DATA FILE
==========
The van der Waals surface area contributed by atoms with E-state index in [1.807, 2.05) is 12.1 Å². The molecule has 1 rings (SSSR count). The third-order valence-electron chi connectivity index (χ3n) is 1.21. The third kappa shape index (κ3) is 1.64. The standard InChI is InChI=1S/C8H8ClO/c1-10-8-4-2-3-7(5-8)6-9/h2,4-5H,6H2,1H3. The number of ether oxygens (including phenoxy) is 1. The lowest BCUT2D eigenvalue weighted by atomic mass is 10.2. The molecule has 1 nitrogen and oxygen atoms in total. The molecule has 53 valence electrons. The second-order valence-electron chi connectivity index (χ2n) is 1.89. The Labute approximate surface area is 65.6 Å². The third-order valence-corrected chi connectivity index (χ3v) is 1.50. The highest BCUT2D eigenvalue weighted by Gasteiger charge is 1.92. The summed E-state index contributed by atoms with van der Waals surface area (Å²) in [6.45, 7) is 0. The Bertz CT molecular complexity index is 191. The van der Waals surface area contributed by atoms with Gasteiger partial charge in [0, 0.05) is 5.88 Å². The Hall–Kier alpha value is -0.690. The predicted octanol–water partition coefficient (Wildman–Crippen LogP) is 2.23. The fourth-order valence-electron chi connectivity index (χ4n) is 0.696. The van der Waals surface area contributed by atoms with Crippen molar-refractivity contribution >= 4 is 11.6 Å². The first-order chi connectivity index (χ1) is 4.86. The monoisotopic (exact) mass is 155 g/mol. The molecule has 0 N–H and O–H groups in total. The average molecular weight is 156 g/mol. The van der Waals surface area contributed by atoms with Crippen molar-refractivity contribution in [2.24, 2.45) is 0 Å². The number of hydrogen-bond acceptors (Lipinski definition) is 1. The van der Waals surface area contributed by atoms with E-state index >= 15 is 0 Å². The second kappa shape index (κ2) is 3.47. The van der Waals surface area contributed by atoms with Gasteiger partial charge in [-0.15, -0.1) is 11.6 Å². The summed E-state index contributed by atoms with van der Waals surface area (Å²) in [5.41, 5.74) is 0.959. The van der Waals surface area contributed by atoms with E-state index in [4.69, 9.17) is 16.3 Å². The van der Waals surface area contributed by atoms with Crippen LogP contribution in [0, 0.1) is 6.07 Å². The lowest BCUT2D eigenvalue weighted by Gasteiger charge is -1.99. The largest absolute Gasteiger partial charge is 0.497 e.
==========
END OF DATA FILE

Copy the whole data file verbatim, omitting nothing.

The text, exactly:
The van der Waals surface area contributed by atoms with E-state index in [1.807, 2.05) is 12.1 Å². The molecule has 1 rings (SSSR count). The third-order valence-electron chi connectivity index (χ3n) is 1.21. The third kappa shape index (κ3) is 1.64. The standard InChI is InChI=1S/C8H8ClO/c1-10-8-4-2-3-7(5-8)6-9/h2,4-5H,6H2,1H3. The number of ether oxygens (including phenoxy) is 1. The lowest BCUT2D eigenvalue weighted by atomic mass is 10.2. The molecule has 1 nitrogen and oxygen atoms in total. The molecule has 53 valence electrons. The second-order valence-electron chi connectivity index (χ2n) is 1.89. The Labute approximate surface area is 65.6 Å². The third-order valence-corrected chi connectivity index (χ3v) is 1.50. The highest BCUT2D eigenvalue weighted by Gasteiger charge is 1.92. The summed E-state index contributed by atoms with van der Waals surface area (Å²) in [6.45, 7) is 0. The Bertz CT molecular complexity index is 191. The van der Waals surface area contributed by atoms with Gasteiger partial charge in [0, 0.05) is 5.88 Å². The Hall–Kier alpha value is -0.690. The predicted octanol–water partition coefficient (Wildman–Crippen LogP) is 2.23. The fourth-order valence-electron chi connectivity index (χ4n) is 0.696. The van der Waals surface area contributed by atoms with Crippen molar-refractivity contribution >= 4 is 11.6 Å². The first-order chi connectivity index (χ1) is 4.86. The monoisotopic (exact) mass is 155 g/mol. The molecule has 0 N–H and O–H groups in total. The average molecular weight is 156 g/mol. The van der Waals surface area contributed by atoms with Crippen molar-refractivity contribution in [2.24, 2.45) is 0 Å². The number of hydrogen-bond acceptors (Lipinski definition) is 1. The van der Waals surface area contributed by atoms with E-state index >= 15 is 0 Å². The second kappa shape index (κ2) is 3.47. The van der Waals surface area contributed by atoms with Gasteiger partial charge in [-0.15, -0.1) is 11.6 Å². The summed E-state index contributed by atoms with van der Waals surface area (Å²) in [5.41, 5.74) is 0.959. The van der Waals surface area contributed by atoms with E-state index in [4.69, 9.17) is 16.3 Å². The van der Waals surface area contributed by atoms with Crippen LogP contribution in [0, 0.1) is 6.07 Å². The lowest BCUT2D eigenvalue weighted by Gasteiger charge is -1.99. The largest absolute Gasteiger partial charge is 0.497 e.